As Marriott hotels continues sizing up its mega data breach, Hyatt Hotels is kicking off a bug bounty to find flaws in its websites and apps before hackers do.
Hyatt’s public bug bounty, announced today, invites all ethical hackers to probe its websites and mobile apps for security flaws. It will offer cash rewards of up to $4,000 to hackers who report bugs through its program with bug bounty platform HackerOne.
Hyatt Hotels boasts its bug bounty is a first in the hotel industry, which has been a soft target for hackers who’ve accessed hundreds of millions of guests’ personal and payment card data over the past few years. Hilton Worldwide, Mandarin Oriental and Marriott Hotel’s Starwood Hotels & Resorts Worldwide have all suffered breaches in recent years.
“At Hyatt, protecting guest and customer information is our top priority and launching this program represents an important step that furthers our goal of keeping our guests safe every day,” said Hyatt chief information security officer Benjamin Vaughn.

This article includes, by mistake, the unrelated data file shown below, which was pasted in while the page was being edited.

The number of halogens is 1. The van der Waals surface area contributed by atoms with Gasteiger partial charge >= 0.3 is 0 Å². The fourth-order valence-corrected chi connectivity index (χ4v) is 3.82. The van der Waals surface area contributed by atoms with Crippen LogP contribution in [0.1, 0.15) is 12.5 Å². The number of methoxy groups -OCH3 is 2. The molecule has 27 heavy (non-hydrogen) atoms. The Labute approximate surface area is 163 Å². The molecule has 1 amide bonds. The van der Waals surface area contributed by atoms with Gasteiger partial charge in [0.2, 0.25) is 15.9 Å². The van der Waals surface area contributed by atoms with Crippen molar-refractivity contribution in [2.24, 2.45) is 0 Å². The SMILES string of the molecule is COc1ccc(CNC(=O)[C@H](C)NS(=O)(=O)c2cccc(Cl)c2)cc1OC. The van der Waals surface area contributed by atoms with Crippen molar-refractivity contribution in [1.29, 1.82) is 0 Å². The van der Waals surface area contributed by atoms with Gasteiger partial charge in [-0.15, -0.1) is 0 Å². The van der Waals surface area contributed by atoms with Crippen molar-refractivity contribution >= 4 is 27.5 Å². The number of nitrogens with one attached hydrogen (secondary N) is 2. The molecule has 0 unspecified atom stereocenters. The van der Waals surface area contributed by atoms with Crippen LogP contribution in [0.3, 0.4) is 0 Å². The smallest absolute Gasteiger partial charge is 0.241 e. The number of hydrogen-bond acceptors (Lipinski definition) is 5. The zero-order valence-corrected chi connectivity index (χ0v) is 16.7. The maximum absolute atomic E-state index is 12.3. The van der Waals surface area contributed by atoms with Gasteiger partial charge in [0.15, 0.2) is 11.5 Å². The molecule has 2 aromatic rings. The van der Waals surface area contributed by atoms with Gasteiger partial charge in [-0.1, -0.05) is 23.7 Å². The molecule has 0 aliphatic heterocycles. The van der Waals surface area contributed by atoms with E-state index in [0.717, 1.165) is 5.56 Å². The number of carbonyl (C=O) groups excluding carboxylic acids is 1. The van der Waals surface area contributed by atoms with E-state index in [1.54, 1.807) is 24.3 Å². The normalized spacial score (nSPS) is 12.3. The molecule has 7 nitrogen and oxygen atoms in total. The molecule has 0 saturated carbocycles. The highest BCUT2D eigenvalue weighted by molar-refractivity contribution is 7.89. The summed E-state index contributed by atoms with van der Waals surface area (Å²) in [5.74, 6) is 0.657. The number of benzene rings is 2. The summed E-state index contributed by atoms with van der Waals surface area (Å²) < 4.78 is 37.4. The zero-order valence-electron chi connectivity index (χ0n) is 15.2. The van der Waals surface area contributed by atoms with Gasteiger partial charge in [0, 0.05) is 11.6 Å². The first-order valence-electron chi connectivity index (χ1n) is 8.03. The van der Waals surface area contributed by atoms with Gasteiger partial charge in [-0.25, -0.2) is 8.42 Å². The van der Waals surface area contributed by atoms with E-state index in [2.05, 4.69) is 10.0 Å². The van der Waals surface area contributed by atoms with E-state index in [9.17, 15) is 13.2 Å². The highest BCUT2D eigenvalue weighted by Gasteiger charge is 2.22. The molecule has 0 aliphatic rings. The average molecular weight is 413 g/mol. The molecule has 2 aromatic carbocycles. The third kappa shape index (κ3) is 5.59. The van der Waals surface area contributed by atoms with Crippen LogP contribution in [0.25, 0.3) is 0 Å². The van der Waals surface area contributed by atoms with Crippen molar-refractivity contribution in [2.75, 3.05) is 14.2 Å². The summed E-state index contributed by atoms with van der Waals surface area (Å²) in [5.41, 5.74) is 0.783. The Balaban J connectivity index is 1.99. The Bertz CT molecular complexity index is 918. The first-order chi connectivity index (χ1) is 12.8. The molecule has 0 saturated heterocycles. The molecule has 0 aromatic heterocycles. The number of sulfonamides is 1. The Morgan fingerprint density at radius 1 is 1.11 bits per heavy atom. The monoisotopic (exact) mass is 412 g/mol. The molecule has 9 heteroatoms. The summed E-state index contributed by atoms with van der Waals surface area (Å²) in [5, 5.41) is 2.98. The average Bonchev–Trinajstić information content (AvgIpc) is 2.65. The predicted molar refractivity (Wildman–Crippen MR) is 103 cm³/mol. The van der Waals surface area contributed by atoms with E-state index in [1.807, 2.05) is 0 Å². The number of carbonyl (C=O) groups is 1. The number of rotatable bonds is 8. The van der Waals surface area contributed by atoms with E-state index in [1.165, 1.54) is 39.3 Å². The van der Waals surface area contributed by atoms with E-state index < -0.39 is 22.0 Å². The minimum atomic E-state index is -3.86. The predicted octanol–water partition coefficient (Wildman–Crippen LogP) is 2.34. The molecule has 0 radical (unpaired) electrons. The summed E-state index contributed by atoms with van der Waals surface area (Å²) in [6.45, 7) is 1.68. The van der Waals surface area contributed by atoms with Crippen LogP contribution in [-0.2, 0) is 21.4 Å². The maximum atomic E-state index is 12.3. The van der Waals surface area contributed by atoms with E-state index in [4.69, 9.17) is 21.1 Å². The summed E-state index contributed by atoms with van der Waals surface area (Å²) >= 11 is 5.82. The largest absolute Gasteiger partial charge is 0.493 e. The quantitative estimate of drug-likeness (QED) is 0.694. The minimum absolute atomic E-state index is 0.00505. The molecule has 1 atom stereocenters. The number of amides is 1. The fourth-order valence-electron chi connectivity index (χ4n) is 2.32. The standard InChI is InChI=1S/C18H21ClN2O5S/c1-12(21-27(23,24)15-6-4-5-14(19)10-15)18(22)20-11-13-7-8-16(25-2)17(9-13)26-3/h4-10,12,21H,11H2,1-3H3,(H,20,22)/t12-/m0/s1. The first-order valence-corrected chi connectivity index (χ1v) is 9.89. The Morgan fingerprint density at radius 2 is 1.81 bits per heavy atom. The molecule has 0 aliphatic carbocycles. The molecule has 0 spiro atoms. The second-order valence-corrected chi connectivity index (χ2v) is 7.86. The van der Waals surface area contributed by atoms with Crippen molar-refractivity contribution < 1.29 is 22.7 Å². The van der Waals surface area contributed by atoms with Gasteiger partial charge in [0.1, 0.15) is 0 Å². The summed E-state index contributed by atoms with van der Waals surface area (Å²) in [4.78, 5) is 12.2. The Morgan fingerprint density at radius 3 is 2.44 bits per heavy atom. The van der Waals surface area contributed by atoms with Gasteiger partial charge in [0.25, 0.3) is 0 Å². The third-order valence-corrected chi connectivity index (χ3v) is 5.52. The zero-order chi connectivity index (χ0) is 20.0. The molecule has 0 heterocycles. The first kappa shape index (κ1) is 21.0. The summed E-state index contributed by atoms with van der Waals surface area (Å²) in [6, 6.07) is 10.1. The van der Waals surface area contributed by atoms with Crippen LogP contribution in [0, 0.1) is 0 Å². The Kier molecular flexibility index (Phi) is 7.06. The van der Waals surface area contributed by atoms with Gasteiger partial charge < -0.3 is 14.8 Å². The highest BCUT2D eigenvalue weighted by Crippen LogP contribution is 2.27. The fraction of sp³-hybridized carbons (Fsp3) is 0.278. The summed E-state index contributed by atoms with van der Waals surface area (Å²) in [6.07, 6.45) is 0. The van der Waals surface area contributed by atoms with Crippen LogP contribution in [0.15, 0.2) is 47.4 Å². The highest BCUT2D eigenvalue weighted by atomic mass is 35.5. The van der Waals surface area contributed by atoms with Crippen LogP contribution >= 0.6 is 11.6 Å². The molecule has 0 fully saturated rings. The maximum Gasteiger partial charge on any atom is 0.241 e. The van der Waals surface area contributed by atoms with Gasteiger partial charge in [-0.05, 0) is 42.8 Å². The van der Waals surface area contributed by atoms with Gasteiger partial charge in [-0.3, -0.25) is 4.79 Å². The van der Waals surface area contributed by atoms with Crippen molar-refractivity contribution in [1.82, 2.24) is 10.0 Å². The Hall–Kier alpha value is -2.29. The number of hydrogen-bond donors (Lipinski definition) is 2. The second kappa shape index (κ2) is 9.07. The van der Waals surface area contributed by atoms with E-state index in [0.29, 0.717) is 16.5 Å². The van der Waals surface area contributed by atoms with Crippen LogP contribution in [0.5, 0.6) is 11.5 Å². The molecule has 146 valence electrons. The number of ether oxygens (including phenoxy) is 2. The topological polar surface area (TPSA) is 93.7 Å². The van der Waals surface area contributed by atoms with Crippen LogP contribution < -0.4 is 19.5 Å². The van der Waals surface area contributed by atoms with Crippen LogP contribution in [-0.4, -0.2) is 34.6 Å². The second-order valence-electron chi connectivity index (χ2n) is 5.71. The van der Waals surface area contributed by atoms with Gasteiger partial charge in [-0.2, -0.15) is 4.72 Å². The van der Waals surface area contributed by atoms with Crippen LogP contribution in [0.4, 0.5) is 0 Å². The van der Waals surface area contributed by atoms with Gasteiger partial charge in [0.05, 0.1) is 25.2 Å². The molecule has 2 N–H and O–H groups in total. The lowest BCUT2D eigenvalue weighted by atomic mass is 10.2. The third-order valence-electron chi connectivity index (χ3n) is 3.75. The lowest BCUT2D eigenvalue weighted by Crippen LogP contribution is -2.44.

“As one of the first global hospitality brands to launch this type of program, we extend the ways we care for our guests and deepen our commitment to protecting their sensitive information.”
White hat or ethical hackers can earn rewards if they report security flaws on Hyatt.com, m.hyatt.com, world.hyatt.com, and Hyatt’s iOS and Android mobile app. Rewards range from $4,000 for critical flaws to $300 for low severity issues.
Valid vulnerabilities range from SQL injection web app flaws to finding Hyatt data on public cloud storage services and front-end system flaws that give access to backend systems.
Hyatt revealed in 2016 that hackers had compromised payment card data at 250 locations in 50 countries after its payment processing systems were infected with malware. A year later had compromised payment card data at 41 of its properties in 11 countries.
Marriott Hotels this week said that hackers had compromised 383 million records after discovering in September that hackers had accessed Starwood’s reservation database. It initially believed the incident affected 500 million records. Still, the hackers gained access to 5.25 million unencrypted passport numbers and 8.6 million encrypted payment cards.
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